Salvy notches 1,000th hit on 4-for-4 night

'Super proud' catcher becomes 13th player to record milestone for Royals

April 13th, 2021

The milestone crept closer every time came to the plate.

Perez knocked four hits in the Royals’ 10-3 loss to the Angels Monday night at Kauffman Stadium, but none was bigger than his third. It was career hit No. 1,000 for the longtime Royals catcher, and when he learned of his achievement, he couldn’t help but feel a rush of pride.

“As soon as I hit it, I wanted to score points and put a run on the board for us and all that,” Perez said. “But when I looked at the scoreboard, they showed it there, so it was a pretty good moment for me.

“It’s unbelievable. It’s amazing. The bad thing is we lost, but it’s something that I’ll never forget -- 1,000 hits, a lot of years in the big leagues. I always thought about it when I grew up, now to be the player I’m at right now. I’m super proud of myself.”

With one out and two runners on base in the sixth inning, the Royals had their first real opportunity against Angels starter Alex Cobb, who had 10 strikeouts entering the sixth inning and had thrown just 65 pitches, baffling Royals hitters with his splitter.

The Royals made him throw 32 pitches to get two outs in the sixth, and eight of those were to Perez, who fouled off four splitters and took two for balls before ripping the sixth one he saw into left field to give the Royals their first run of the night.

Perez is the 13th player to record 1,000 hits in a Royals uniform.

“It gave me chills when I saw it,” Royals starter Brady Singer said. “He’s exactly what being a Royal represents. Could not be happier he’s on our team. He’s an incredible leader, and he helps me out tremendously. He’s a guy you want in the clubhouse. He means the world to me, and to see that, it was incredible.”

The only thing that spoiled Perez’s milestone night was the Royals’ ugly loss to open the three-game series. Three of the 10 runs the Angels scored were unearned, with two in the first inning on wild throws by center fielder Michael A. Taylor to third base and Singer to home. In the fifth inning, Singer got the ground ball he wanted against designated hitter Shohei Ohtani with two outs and runners on the corners, but shortstop Nicky Lopez couldn’t field it cleanly and saw a run score. The Royals ran into bad-luck defense all night, with close misses in the outfield on right fielder Kyle Isbel and left fielder Andrew Benintendi.

The offensive life that Perez and Jorge Soler -- who snapped a seven-strikeout streak with a two-run single -- breathed into the Royals in the three-run sixth was deflated when three Royals relievers were needed to get through the seventh as the Angels widened their lead to four. The game unraveled in the ninth with another three runs.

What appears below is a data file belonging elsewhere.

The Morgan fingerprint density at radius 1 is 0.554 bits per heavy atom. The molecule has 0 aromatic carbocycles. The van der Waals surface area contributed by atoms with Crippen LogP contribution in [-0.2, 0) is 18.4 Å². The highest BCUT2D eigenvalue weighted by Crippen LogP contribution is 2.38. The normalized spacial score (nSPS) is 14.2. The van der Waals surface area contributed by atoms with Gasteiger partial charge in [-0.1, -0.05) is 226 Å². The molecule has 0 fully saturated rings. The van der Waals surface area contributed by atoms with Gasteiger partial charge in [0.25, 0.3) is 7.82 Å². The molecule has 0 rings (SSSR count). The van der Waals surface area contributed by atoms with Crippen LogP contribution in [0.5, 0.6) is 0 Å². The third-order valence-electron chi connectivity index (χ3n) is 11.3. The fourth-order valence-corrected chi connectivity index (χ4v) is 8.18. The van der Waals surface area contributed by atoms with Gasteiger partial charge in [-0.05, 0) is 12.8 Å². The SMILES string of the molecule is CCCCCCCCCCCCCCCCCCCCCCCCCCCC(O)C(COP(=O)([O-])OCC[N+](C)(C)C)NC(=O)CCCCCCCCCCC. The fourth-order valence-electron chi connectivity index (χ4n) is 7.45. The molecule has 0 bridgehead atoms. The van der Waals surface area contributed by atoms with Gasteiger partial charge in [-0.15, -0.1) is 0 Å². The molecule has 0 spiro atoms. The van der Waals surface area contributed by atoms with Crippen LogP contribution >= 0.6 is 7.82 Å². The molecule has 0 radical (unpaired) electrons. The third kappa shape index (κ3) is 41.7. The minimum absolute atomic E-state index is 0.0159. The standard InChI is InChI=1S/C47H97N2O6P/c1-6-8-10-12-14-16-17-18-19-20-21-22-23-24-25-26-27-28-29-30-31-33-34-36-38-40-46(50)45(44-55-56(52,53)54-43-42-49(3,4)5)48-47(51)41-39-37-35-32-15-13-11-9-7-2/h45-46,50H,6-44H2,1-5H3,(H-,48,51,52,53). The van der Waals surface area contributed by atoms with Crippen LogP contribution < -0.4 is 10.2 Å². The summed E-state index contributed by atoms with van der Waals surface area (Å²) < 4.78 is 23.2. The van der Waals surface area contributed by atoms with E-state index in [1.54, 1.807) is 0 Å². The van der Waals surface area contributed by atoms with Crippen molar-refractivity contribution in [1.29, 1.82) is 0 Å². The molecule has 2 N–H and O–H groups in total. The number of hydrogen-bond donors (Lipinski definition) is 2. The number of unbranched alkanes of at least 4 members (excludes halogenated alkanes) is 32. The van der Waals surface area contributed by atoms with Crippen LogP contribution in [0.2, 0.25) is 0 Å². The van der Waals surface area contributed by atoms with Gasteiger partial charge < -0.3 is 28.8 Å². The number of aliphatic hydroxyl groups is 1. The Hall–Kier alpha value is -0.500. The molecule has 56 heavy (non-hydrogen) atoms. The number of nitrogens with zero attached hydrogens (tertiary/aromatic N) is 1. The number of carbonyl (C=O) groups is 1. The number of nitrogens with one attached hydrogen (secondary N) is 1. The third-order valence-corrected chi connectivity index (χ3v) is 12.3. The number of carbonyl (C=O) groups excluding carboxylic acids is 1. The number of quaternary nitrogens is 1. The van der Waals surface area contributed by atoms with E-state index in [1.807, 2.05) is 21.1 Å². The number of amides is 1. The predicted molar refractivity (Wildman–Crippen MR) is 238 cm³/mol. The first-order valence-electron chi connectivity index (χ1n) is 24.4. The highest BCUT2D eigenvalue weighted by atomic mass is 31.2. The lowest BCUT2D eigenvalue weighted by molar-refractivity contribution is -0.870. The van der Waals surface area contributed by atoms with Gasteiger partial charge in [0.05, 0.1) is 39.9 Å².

“That takes the wind out of you,” manager Mike Matheny said. “Especially one where we’ve been suppressed the entire game offensively, and then to throw something together to where we get back within one, that’s a great opportunity for us to go to some of our big leverage arms in the pen. ...But it just didn’t work out like we wanted it to today.”

Yet Perez’s offense remained a bright spot. He added another hit in the eighth for his seventh career four-hit game.

For those counting, that’s 1,001 career hits for him.

Every one has come with Royals splashed across his chest, starting with his first on Aug. 10, 2011, in his Major League debut against Tampa Bay -- and future teammate Wade Davis.

“I didn’t know that we were going to be here after 11 seasons the day I got called up,” Perez, who signed a four-year contract extension in Spring Training, said. “You guys know how crazy all this is, but I plan to stay here. I just want to finish my career here. I’m a Royal forever. I’m excited to be here.”

Perez has grown from a young infielder the Royals signed in 2006 out of Venezuela to one of the best catchers in the Majors. His name is etched in Royals history: In 2015, he was named the World Series MVP after leading Kansas City to its first World Series title in 30 years. His four homers that postseason are tied for second most by a catcher in a single postseason. He collected the third walk-off hit in Royals’ postseason history with a game-winning RBI single in the 12th inning of the 2014 Wild Card Game.

Perez wants to get back to October with the Royals -- and soon. To get there, the Royals know they can’t have games like Monday night, with defensive miscues, the bullpen unraveling like it did and the offense not being able to catch up after the sixth inning.

But they will continue to depend on Perez -- not only on his offense, but also his leadership behind the plate and in the clubhouse.

“Everybody wants to win a Gold Glove, go to the All-Star Game, win a Silver Slugger,” Perez said. “But I think the more important thing is to be back in the playoffs with all these guys. I can leave all three things on the table just to make the playoffs.”